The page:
Pit Bull Terrier Dog Breed
The American Pit Bull Terrier, also known at times as the Pit Bull, the Pit Bull Terrier, the American Bull, the American Pit Bull, the American Pit Bull Dog, the Pit Dog, the Half-and-Half, the American Bull Terrier, the Yankee Terrier, the Yankee Bull Terrier and the Staffordshire Terrier, descends from the Staffordshire Bull Terrier of England. This is a well-balanced dog whose tremendous strength is unusual for its moderate size. Pit Bulls, who are not recognized by the American Kennel Club, share a common history with the AKC-recognized American Staffordshire Terrier. Pit Bulls, like Am Staffs, are stocky, powerful yet agile, well-muscled and highly intelligent. Although descended from dogs bred for bull baiting and pit fighting, and unfortunately still used by unscrupulous owners in illegal dog fighting circles, Pit Bulls have many remarkable qualities, including their gameness, trainability, loyalty and affection.
The Staffordshire Terrier was accepted for registration in the American Kennel Club Stud Book in 1936. The name of the breed was revised in 1972 to the American Staffordshire Terrier, to distinguish it from the Staffordshire Bull Terrier of England, which is much lighter in weight. The American Pit Bull Terrier was the first breed registered with the United Kennel Club, in 1898. Pit Bulls and Am Staffs are virtually the same animal, with different club registrations. Most Pit Bulls are between 17 and 19 inches at the withers and weigh on average between 60 and 80 pounds. Their short, stiff, glossy coat can be of any color or color combination. Pit Bulls require minimal grooming; brushing with a firm-bristled brush and an occasional bath should suffice.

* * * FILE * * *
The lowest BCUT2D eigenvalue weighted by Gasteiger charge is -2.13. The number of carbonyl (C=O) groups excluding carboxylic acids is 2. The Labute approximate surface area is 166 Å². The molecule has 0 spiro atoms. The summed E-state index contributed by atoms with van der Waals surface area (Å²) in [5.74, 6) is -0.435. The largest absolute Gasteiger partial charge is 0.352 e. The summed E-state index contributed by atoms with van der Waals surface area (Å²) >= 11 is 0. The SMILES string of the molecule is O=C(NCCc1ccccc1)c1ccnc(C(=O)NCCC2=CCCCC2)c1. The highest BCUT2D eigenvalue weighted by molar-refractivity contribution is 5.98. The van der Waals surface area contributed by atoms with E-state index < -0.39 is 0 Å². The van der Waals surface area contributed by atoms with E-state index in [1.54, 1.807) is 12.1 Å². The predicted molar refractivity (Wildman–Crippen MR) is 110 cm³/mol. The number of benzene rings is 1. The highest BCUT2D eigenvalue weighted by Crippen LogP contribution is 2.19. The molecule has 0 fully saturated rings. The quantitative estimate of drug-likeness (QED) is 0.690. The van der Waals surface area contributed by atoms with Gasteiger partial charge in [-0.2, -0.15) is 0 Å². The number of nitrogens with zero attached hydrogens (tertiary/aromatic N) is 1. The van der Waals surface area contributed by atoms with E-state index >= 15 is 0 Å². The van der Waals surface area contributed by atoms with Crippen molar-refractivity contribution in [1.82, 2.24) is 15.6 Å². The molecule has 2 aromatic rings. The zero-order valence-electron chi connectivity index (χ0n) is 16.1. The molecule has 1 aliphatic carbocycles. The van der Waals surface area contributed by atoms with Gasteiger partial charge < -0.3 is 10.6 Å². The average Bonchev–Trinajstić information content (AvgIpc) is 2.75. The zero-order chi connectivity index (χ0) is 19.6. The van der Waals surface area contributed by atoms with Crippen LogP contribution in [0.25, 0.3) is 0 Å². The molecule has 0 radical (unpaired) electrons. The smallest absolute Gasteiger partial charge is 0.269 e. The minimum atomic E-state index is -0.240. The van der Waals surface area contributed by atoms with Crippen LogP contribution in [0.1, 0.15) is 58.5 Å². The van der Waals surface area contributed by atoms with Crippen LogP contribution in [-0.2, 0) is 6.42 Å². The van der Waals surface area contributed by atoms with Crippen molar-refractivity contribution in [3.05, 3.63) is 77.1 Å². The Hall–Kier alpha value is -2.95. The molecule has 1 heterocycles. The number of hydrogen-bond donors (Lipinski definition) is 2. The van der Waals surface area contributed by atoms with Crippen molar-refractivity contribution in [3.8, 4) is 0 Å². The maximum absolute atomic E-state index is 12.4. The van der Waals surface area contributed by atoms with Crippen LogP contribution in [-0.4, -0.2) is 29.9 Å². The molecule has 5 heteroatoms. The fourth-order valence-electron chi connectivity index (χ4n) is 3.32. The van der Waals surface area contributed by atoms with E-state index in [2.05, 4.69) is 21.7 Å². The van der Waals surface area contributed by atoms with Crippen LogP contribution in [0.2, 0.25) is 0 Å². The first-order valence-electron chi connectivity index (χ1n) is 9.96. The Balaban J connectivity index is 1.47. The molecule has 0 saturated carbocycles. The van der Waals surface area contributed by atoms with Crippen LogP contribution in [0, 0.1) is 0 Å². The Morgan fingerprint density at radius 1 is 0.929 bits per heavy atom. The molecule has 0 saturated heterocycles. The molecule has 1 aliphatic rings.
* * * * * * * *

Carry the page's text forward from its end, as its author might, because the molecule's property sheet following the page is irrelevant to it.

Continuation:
The Staffordshire Bull Terrier was developed in England from a cross between old-style English Bulldogs and assorted terriers. The exact terrier breeds used to create this cross are the subject of much debate, but current opinion suggests that some combination of the White English Terrier, the Black-and-Tan Terrier and/or the Fox Terrier contributed to the mix. The combination became known as the Staffordshire Bull Terrier, which originally were used by butchers to manage bulls and
Pit Bull Terriers come with a huge stigma – they are famous for being viscous fighting dogs, and evening news programs often highlight stories of Pit Bull attacks. Shelters are overrun with Pit Bulls, entire cities have banned the breed, and saying the name “Pit Bull” can strike fear into the hearts of some people. But a well bred Pit Bull who lives in a loving, caring home is the opposite of the “killer” splashed
Pit Bull Terriers are the medium sized version of the three breeds that are loosely referred to as Pit Bulls. Often confused with American Staffordshire Terrier and the Staffordshire Bull Terrier, the Pit Bull Terrier stand from 18 to 24 inches and weighs anywhere form 30 to 60 pounds. They are muscular and solidly built and are very powerful for their medium size. The wedge shaped head is large, but not massive, and in proportion
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